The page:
Further south from St Petersburg to Novgarod, Charlie had recommended it and what a city, has its own Kremlin, probably better then Moscow's. Next a few days in Moscow, also incredible, Red Square, The Kremlin, Lennin's Tomb, the lot. Teamed up with three Irish Harley riding boys, Dave, Sean and Frank. To many beers, to much food and to many laughs. I did not make it back to our hotel until midday the next day, shared Daves room. Great blokes, even if they rode Harley's!! Unfortunately Gloria's time with us was over, she flew to her and Ron's daughters in Hong Kong for R&R on the way home. Gloria was excellent to travel with. St Petersburg and Moscow are like any other big western city, many shops and a good variety of bike and car shops. There is plenty of money in Russia.

South east from Moscow to Kazakhstan via Samara and we are in the Steppes. Rabi told me the Steppes are in Mongolia. They start in south east russia. We spent about a week riding through Kazakhstan entering at Oral. The Steppes are vast, some parts reminding me on the Nullabor or Hay Plains. Ron recons if they ever get their act together they could flood the world with wheat.In a joint called Aqtobe we met a couple of British bikers, Scott Mitchell and Kim Moss on Yamaha XT600's. In spite of them being on Yamaha's, and being Poms, they are really, really top blokes and good fun. Are on the road for two years, hopefully we will ride together for a while. The Kazakhstani people surprised me by their openness and friendlyness, much like the Pakistani and Iranians. The Russians are a little reserved at first, their initial shyness gives way to them being very warm and open. Kazakhastan, like Russia, suffers from bad press. Both countries are a lot more advanced and with a better standard of living than I had thought. Although far from the city they are a both primitive. We see very few motorcycles, most we do see are Japanese, next to no Russian cycles.We got lost one day, ended up many hundreds of kms out of our way on extremely shitty roads ar tracks. Fantastic days ride though. Neva and Kim up ended their bikes in the mud. My mud riding experience has increased by 400%, still fcuk all though.Qostanay, Arqalyo, Esil and Astana (the newly built capital) Had the most fantastic pizza in Astana. Next day we had 13 shits and 8 showers/baths between us. Pavlodar, then to the border with Russia at Semey. The border formalities took 4 hours to get in to Kaxakhstan and 4.5 hours to get out. No hassles, just go with the flow. Finally, we are into Siberia.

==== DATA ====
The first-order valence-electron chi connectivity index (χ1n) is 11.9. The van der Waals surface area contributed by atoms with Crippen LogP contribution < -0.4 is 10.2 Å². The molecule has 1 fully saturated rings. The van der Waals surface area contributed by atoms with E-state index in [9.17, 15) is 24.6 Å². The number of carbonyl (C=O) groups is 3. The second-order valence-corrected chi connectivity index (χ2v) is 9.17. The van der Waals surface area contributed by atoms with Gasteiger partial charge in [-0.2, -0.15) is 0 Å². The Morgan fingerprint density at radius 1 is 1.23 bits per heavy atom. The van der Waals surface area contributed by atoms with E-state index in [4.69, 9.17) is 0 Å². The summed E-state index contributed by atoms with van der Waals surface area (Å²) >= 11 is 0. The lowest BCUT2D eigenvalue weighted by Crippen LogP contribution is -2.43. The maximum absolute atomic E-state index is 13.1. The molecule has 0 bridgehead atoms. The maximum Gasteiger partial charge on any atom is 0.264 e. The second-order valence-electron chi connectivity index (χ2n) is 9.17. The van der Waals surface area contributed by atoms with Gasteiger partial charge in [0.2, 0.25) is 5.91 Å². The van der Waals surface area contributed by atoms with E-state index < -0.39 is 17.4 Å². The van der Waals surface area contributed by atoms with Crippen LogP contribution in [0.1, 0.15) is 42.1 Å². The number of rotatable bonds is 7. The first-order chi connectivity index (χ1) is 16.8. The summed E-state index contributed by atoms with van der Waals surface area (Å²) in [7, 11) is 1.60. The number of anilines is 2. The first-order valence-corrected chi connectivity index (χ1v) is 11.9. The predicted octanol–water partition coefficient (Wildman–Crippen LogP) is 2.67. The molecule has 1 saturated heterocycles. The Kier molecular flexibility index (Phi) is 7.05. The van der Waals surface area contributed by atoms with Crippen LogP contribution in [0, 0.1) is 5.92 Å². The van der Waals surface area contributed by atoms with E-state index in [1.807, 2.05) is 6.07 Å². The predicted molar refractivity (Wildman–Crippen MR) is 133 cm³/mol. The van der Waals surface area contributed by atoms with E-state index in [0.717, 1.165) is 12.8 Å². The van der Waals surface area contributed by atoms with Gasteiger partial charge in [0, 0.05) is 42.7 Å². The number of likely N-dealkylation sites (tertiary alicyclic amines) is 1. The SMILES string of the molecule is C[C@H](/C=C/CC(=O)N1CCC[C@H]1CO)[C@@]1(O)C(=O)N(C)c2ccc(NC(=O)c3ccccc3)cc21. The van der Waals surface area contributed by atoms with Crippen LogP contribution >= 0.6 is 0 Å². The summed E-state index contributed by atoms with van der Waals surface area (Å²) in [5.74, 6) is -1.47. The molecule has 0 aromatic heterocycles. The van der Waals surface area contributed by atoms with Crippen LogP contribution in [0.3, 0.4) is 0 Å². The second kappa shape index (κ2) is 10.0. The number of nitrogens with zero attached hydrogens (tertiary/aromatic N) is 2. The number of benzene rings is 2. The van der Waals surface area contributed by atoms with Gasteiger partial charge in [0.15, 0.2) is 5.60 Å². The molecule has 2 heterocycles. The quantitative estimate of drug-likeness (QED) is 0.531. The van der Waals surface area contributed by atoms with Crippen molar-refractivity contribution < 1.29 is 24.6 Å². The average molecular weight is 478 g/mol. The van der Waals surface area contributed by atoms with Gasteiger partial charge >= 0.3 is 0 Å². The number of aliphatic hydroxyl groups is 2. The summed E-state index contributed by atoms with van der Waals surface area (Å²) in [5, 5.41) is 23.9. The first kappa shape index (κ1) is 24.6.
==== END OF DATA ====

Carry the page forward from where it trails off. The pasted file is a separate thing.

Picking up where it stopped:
We have adopted a bit of a routine, awake at 6am, on the road by 7.30, a meal around midday, find a river for a swim/bath in the late afternoon, buy a bottle of vodka and look for a campsite about 6 or 7 pm. All wild camping. Just find a field or forest out of view of the road. All beautiful in their own right. If there is some where to buy a meal we do, otherwise we cook up a storm. Fantastic.

Met 4 Aussies on bikes coming the other way, 3 DR650's and a KLR. The Kate MacMuun Gang. They had ridden from Vladivistoc, Neva was rapt to see another Aussie girl on a bike. She wanted her photo taken, I don't think she wanted to leave her. Something wrong with Ron, Scott, Kim and my company? Our first large Russian city this time around was Barnaul, we took a day off to give the bikes a bit of TLC. The hotel was great, did our laundry, ate good food, drank good beer and good vodka. The girls in Barnaul have the same philosphy as those in Murmansk. The locals very friendly and helpful. I liked it there.

We had been told of a Motorcycle Festival near a joint called Gorno Altaisk, about 250km from Barnaul on our route through the Altai Mountains to Mongolia. We would call it a bike rally. About 600 Russian motorcyclists camping in a magnificient forrest, beside a magnificient river. A brilliant band, events we don't see, like motorcycle engine throwing (5.5 mtres!!) Good food and beer. Vodka, bloody vodka. We cannot walk the lenght of the campsite without drinking many, many shots of vodka. Most lovely and smooth, some like cats piss. A lot of Russian made Ural motorcycles, heaps of Jawa and HHH 2 strokes, but mostly Japanese bikes of every description, like any rally at home. Only two other BMW's, both F650's, a GSPD and a Scarver. We are treated like minor celebrities. This is an exceptionaly beautiful area.

Tomorrow we head towards the border, Monday into Mongolia. I have been thinking. It definately does not get any better than this!!!

Take care,
Chris.
xxx

No comments:

Post a Comment